Gosh, maybe I’m the only one so ignorant, but can anyone explain “grades”. I understand that “grading out” at 95 is better than “grading out” at 50, but not how grades are determined. Does a OL get 5 points for a pancake, or lose 10 points for giving up a sack? Or does 95 mean he did his job on 95% of the plays? Is a WR graded on running proper routes, whether or not the ball is thrown to him? Is a DB graded on covering someone such that the ball is not thrown to his man?

In my high school days, we were more concerned about dinosaurs walking across the field, so if coaches did grade us back then, they didn’t tell us. “Good job” or “can’t keep doing that” (often not said so politely), etc., was how we learned of the coaches evaluation of our performance.

Has any of the football gurus ever written a details explanation on how players/positions were graded?

IIRC, it’s assignment and execution on every play. If you miss your assignment, you’re docked. If you do the right thing but don’t get your man blocked, you’re docked. I don’t know if its two points per play, but add it up over however many plays you’re in and divide by the maximum total. If you played 57 plays and got 108 out of 114 possible points, that would be roughly a 95 grade.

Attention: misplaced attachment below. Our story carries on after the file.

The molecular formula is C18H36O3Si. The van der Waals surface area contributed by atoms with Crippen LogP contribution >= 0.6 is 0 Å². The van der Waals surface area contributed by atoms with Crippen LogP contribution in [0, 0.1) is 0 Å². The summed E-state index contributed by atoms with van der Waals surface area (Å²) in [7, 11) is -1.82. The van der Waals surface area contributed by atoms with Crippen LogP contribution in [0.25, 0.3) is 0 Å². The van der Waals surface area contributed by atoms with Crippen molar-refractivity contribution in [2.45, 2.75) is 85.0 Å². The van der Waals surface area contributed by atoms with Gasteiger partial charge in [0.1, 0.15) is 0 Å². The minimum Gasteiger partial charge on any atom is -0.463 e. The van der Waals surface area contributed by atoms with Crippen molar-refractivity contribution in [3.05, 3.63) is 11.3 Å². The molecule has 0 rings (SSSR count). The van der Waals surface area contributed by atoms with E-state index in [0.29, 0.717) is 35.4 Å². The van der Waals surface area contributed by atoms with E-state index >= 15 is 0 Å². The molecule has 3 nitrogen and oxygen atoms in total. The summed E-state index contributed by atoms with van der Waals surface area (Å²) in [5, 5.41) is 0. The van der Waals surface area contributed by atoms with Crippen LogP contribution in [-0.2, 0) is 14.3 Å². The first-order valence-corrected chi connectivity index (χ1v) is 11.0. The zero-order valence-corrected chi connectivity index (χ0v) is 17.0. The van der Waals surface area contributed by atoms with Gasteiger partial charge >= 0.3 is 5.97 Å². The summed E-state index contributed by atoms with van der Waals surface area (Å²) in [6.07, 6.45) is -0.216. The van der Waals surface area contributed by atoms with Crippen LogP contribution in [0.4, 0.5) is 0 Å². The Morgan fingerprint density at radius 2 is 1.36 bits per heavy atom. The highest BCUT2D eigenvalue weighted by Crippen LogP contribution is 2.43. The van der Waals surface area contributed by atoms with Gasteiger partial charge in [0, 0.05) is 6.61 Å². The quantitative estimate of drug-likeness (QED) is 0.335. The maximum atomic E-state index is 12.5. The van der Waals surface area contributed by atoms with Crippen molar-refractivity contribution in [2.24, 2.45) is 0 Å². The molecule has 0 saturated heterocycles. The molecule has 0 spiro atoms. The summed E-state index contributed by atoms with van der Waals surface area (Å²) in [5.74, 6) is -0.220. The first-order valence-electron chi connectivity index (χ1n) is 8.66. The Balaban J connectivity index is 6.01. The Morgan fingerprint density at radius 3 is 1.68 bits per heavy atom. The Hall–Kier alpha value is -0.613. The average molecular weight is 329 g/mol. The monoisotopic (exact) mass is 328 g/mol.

It’s a percentage they carried out their assignment on the play. It’s not points.

Thanks Swine and Clay.

I think I understand. For instance, a receiver who ran a perfect route and got open would get credit even if the pass went to someone else, right? A receiver who ran a poor route and didn’t get open would lose a point even if the play was a TD pass to another receiver? Not just catches and drops. Individual assignments, not how the team did on that play?

Denton, thanks for asking this question. I have always wondered as well.

Correct. How the team did on that play has little to do with it. Obviously, the more people do their assignments correctly, the higher likelihood of team success, and a winning grade on a point-of-attack block is probably going to lead to a successful play. But one missed assignment can screw up team success on either side of the ball; you’re not gonna dock the 10 who did their jobs because of the one who goofed (the scoreboard does enough of that).